Here’s the list of 44 draft-eligible attendees:

The list of attendees features 13 players on ESPN’s big board, notes Jonathan Givony of ESPN (via Twitter), so some players have a chance to be drafted.

The top-ranked prospect at the camp is Scheierman (No. 69), who averaged 16.2 points, 7.8 rebounds, 4.5 assists and 1.3 steals on .508/.469/.802 shooting this season for South Dakota State (35 games, 33.3 minutes per contest).

Southeast Notes: Adebayo, Wizards, Hampton, Hawks

Heat center Bam Adebayo dominated the first two games of the series against the Sixers, but Joel Embiid‘s return changed that, writes Ira Winderman of The Sun-Sentinel. After averaging 23.0 points and 10.5 rebounds in Games 1 and 2, Adebayo put up nine points and three rebounds Friday night while shooting 2-of-9 from the field.

Embiid admitted being upset while watching Adebayo while he was sidelined with a concussion and a broken orbital bone and felt like he needed to make a statement in Game 3. Now it’s Adebayo’s turn to respond when the series resumes Sunday night.

“I still got to be aggressive,” Adebayo said after today’s practice. “That’s part of the game. You see different lineups, you see different personnel and then you’ve just got to adjust your attacks.”

There’s more from the Southeast Division:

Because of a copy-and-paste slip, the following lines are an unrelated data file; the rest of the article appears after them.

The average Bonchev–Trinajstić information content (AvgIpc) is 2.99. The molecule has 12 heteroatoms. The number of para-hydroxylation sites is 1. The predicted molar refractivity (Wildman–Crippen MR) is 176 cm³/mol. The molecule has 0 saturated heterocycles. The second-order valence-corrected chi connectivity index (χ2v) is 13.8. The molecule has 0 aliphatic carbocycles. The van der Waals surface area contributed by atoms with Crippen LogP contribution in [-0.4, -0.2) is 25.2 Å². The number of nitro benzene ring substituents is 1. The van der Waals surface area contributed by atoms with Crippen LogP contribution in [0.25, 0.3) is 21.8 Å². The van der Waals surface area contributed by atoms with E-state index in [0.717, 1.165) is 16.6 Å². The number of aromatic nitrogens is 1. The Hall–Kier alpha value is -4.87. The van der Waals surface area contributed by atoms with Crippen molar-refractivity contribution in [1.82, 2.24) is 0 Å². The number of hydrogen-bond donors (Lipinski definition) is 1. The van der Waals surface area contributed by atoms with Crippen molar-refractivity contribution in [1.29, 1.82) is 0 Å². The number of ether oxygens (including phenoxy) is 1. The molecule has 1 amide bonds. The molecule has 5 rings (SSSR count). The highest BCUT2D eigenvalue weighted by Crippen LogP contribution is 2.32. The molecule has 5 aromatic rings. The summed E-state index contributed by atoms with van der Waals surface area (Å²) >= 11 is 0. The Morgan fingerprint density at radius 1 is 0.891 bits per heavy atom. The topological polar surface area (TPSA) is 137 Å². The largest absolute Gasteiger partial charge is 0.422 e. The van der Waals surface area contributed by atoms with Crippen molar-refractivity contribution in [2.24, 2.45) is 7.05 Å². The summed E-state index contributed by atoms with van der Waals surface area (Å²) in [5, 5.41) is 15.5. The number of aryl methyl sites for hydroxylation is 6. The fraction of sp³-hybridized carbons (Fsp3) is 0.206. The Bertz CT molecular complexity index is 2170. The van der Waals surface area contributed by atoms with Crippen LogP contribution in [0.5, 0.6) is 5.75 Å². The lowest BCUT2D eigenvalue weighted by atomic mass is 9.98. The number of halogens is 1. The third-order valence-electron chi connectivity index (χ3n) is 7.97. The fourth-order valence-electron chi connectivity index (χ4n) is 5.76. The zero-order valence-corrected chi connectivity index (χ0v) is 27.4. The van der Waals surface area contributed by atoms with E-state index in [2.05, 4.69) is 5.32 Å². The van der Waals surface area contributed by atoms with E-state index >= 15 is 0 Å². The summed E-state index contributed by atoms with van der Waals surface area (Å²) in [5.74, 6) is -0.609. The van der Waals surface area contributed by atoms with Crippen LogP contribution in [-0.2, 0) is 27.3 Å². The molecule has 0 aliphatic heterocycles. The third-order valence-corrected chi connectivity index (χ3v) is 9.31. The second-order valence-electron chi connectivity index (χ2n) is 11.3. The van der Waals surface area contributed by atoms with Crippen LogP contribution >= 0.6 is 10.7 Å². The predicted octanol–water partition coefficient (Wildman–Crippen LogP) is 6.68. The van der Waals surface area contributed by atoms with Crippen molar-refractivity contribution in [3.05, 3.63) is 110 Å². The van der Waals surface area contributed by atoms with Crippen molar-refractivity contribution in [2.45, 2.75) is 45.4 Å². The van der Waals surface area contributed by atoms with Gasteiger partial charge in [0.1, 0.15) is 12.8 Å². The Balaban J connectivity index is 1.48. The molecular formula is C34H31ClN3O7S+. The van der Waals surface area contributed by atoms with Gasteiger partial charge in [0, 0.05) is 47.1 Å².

• Poor team chemistry was among the things that sank the Wizards after a 10-3 start, but the organization believes it has already made moves to fix it, per Chase Hughes of NBC Sports Washington. Team president Tommy Sheppard thought the atmosphere in the locker room was better after Spencer Dinwiddie, Davis Bertans and Montrezl Harrell were moved at the trade deadline. More continuity next season could help, adds Hughes, who points out that Washington used a franchise-record 29 players this year and made significant roster changes twice in six months.
  • Magic guard R.J. Hampton improved in some areas but regressed in others as he was asked to adapt to a new role this season, observes Khobi Price of The Orlando Sentinel. The addition of lottery pick Jalen Suggs and the late-season comeback by Markelle Fultz meant Hampton didn’t handle the ball as much as he did after Orlando acquired him in a trade midway through his rookie season. He also became less efficient in finishing at the rim, which caused his scoring average to fall to 7.6 PPG after averaging 11.2 PPG last year in 26 games with the Magic.
  • The Hawks hosted six players in a draft workout Friday, tweets Chris Kirschner of The Athletic. On hand were San Francisco guard Jamaree Bouyea, Washington State big man Mouhamed Gueye and four wing players, Quenton Jackson of Texas A&M, Abu Kigab of Boise State, Kenneth Lofton Jr. of Louisiana Tech and Hunter Maldonado of Wyoming.